Russia angry over Ukraine president′s Nazi collusion remark | News | DW | 28.01.2020
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Russia angry over Ukraine president's Nazi collusion remark

Russia labeled President Zelenskiy's claim that the Soviet Union helped start World War II "erroneous and offensive." He was referring to a German-Soviet non-aggression pact, signed days before Germany invaded Poland.

Russia lashed out at Ukrainian President Volodymyr Zelenskiy on Tuesday, over a comment he made regarding Russia's role in the outbreak of World War II.

Zelenskiy made a reference to the Molotov-Ribbentrop Pact of 1939 signed by the foreign ministers of Germany and the Soviet Union, Joachim von Ribbentrop and Vyacheslav Molotov, respectively. The pact, sealed barely a week before Nazi Germany invaded Poland, assured that neither the Soviet Union nor Germany would attack the other unprovoked.

Germany invaded Poland from the west within a week of the deal, the Soviets marched in from the east around two weeks thereafter.

In a joint briefing with Poland's President Andrzej Duda on the 75th anniversary of the liberation of the Auschwitz death camp, Zelenskiy said the Poles "were the first to feel the consequences of the criminal collusion of the totalitarian regimes."

"This led to the start of World War II and allowed the Nazis to launch the lethal Holocaust machine," the Ukrainian president added.

The Soviet collaboration with the Nazis is a highly sensitive topic among the ex-Soviet bloc and is vehemently rejected by Russia, which sees the deal as a necessary evil on its part and focuses instead on the pivotal role it played in defeating Germany after it broke the pact and invaded the Soviet Union in 1941.

Read more: Opinion: Vladimir Putin shows his hand as Moscow rehabilitates Stalin's conquests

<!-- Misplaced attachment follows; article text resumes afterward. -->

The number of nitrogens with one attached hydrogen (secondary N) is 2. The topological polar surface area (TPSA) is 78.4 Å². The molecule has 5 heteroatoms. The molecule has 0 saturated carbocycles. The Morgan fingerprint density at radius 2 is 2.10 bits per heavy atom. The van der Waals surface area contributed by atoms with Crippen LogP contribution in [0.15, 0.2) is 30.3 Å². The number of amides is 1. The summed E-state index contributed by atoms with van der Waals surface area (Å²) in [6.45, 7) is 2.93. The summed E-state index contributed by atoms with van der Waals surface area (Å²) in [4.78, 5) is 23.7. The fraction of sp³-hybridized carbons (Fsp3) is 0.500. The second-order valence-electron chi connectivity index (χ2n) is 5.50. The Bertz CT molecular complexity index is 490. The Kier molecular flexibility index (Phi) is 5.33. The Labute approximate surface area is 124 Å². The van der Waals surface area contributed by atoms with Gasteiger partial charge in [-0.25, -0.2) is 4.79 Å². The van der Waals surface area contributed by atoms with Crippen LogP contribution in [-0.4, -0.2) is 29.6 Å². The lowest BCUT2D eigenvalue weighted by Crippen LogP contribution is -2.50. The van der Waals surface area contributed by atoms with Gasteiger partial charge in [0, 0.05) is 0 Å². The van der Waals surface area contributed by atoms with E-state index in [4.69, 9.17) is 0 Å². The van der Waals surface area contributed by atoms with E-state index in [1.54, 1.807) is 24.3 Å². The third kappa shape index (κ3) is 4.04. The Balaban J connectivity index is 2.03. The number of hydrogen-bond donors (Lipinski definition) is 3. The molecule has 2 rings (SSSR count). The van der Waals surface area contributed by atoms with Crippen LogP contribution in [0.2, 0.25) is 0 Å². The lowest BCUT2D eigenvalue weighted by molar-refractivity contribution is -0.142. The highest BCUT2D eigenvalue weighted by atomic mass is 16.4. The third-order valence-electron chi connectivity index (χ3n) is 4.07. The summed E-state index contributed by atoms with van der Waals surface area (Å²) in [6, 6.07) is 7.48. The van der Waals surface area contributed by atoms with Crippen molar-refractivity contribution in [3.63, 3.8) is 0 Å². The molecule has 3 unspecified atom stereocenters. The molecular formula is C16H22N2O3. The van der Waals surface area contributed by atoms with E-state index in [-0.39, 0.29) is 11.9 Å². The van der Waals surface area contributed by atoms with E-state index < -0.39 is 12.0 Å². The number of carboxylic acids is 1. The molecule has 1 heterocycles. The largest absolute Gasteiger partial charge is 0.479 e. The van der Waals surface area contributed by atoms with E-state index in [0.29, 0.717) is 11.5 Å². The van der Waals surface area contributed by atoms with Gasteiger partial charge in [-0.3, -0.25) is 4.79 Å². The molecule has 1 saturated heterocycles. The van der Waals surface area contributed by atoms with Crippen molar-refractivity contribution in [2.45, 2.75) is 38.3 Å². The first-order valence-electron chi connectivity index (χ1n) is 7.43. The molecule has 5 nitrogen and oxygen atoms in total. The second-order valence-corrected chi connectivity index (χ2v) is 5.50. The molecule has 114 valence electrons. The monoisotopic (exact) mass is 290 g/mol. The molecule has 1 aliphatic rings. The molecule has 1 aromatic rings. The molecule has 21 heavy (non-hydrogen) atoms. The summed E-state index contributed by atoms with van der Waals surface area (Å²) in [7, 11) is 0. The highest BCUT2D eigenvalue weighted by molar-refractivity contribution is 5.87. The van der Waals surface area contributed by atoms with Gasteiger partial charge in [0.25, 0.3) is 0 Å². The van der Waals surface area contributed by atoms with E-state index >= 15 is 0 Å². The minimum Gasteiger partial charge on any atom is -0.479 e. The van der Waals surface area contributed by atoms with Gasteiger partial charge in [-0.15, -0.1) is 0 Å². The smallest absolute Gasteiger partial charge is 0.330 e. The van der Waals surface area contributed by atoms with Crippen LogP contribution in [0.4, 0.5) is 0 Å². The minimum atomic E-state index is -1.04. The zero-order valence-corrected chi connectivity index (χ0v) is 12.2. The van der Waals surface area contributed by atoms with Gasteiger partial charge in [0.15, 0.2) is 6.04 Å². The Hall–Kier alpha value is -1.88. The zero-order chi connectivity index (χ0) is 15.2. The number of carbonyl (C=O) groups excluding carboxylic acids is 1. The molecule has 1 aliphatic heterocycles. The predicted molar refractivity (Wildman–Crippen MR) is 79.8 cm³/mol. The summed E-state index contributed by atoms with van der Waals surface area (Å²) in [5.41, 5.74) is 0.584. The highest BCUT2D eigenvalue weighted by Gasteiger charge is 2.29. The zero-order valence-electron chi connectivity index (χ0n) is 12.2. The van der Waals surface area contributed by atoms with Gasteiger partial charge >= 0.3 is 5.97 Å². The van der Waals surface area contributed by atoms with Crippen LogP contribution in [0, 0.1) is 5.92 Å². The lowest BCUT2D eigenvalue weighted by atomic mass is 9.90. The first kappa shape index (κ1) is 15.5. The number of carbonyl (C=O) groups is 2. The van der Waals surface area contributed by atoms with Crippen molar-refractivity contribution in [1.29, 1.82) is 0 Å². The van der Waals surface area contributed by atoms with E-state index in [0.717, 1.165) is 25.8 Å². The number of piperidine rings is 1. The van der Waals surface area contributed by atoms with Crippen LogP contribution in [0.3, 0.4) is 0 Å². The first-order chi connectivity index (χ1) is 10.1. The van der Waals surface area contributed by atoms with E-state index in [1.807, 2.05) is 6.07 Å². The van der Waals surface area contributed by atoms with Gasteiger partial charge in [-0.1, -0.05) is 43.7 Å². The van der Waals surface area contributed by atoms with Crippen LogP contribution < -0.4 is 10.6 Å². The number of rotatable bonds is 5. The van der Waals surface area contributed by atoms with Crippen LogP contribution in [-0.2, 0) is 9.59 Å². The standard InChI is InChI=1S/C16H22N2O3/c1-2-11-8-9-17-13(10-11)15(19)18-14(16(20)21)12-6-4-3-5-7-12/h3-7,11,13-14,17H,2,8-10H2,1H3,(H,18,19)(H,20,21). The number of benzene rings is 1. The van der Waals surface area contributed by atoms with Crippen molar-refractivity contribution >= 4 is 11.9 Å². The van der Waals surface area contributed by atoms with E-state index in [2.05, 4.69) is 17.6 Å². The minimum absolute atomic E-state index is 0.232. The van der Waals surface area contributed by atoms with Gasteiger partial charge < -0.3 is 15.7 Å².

"We categorically disagree with this statement," President Vladimir Putin's spokesman Dmitry Peskov told reporters. He accused Zelenskiy of backing the "highly erroneous" position of Poland on the historical events.

Peskov said the Ukrainian president's comment had offended "tens of millions" of citizens of Russia, Ukraine and other post-Soviet states that battled against Nazi troops.

"We do not accept this statement. We consider it erroneous and offensive from the point of view of our grandfathers' memory," Peskov added.

Read more: Auschwitz, 75 years later: A race against time

Poland and Russia spar over legacy

Russia, Poland and some other eastern European countries accuse each other of trying to airbrush out parts of their wartime history, with the debate intensifying since a recent EU resolution urging Russia to accept some responsibility for the outbreak of the conflict. 

On Saturday, the leader of Poland's ruling Law and Justice Party and former prime minister, Jaroslaw Kaczynski, broached the subject of Russia's stance on the issue — especially Vladimir Putin's recent comments focusing on Poland's ambassador to Germany at the time — during an interview with German newspaper Bild.

Read more:  The mass murder of Polish intellectuals — and the German Nazis who got away with it

"The world knows the truth: it was the Soviet Union who invaded Poland on September 17, 1939," Kaczynski said. "But Poland as victim and Russians as perpetrators — that is not a role that Putin likes. That is why he seeks to rewrite history."

When asked about the controversial topic of German reparations to Poland and whether Russia should also pay its dues, Kaczynski said Russia "would also have to pay."

"I do not believe that our generation will live to see Moscow face up to its responsibilities," he asserted. "One thing is certain: our demands have no expiration date."

The comment prompted a stark response from the Russian Foreign Ministry on Monday. "For the liberation of Poland from Nazism, our country paid with the lives of 600,000 fighters of the Red Army," the statement read.

"It is thanks to them that Poland exists as a state," the ministry added, saying that it was the former Soviet satellite state that was trying to rewrite history.

jcg/msh (AFP, dpa)

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